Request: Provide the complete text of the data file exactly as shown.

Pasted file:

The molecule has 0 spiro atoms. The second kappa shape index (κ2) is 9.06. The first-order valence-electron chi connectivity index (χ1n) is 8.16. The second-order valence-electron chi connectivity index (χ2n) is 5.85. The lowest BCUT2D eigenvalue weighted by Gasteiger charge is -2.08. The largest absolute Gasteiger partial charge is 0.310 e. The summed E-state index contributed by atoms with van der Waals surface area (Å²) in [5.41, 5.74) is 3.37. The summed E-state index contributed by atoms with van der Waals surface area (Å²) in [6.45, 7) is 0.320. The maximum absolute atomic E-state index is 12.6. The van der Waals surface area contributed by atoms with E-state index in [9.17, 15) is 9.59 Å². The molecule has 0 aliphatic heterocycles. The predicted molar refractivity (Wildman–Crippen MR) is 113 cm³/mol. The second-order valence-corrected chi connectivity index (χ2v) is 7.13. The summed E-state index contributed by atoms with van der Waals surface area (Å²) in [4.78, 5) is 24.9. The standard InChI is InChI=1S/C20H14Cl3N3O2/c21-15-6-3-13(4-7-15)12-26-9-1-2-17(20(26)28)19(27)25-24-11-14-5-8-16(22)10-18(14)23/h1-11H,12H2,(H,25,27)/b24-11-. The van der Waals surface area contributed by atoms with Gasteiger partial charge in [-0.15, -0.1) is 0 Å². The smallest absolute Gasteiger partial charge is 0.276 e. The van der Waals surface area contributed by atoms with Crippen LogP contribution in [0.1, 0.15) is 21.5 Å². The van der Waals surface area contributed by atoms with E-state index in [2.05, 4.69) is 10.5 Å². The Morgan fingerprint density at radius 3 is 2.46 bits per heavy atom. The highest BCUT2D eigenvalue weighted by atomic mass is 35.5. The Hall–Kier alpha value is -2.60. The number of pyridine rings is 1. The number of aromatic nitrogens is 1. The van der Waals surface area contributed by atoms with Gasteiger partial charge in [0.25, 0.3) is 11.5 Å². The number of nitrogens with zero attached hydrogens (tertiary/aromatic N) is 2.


The molecule has 0 spiro atoms. The second kappa shape index (κ2) is 9.06. The first-order valence-electron chi connectivity index (χ1n) is 8.16. The second-order valence-electron chi connectivity index (χ2n) is 5.85. The lowest BCUT2D eigenvalue weighted by Gasteiger charge is -2.08. The largest absolute Gasteiger partial charge is 0.310 e. The summed E-state index contributed by atoms with van der Waals surface area (Å²) in [5.41, 5.74) is 3.37. The summed E-state index contributed by atoms with van der Waals surface area (Å²) in [6.45, 7) is 0.320. The maximum absolute atomic E-state index is 12.6. The van der Waals surface area contributed by atoms with E-state index in [9.17, 15) is 9.59 Å². The molecule has 0 aliphatic heterocycles. The predicted molar refractivity (Wildman–Crippen MR) is 113 cm³/mol. The second-order valence-corrected chi connectivity index (χ2v) is 7.13. The summed E-state index contributed by atoms with van der Waals surface area (Å²) in [4.78, 5) is 24.9. The standard InChI is InChI=1S/C20H14Cl3N3O2/c21-15-6-3-13(4-7-15)12-26-9-1-2-17(20(26)28)19(27)25-24-11-14-5-8-16(22)10-18(14)23/h1-11H,12H2,(H,25,27)/b24-11-. The van der Waals surface area contributed by atoms with Gasteiger partial charge in [-0.15, -0.1) is 0 Å². The smallest absolute Gasteiger partial charge is 0.276 e. The van der Waals surface area contributed by atoms with Crippen LogP contribution in [0.1, 0.15) is 21.5 Å². The van der Waals surface area contributed by atoms with E-state index in [2.05, 4.69) is 10.5 Å². The Morgan fingerprint density at radius 3 is 2.46 bits per heavy atom. The highest BCUT2D eigenvalue weighted by atomic mass is 35.5. The Hall–Kier alpha value is -2.60. The number of pyridine rings is 1. The number of aromatic nitrogens is 1. The van der Waals surface area contributed by atoms with Gasteiger partial charge in [0.25, 0.3) is 11.5 Å². The number of nitrogens with zero attached hydrogens (tertiary/aromatic N) is 2.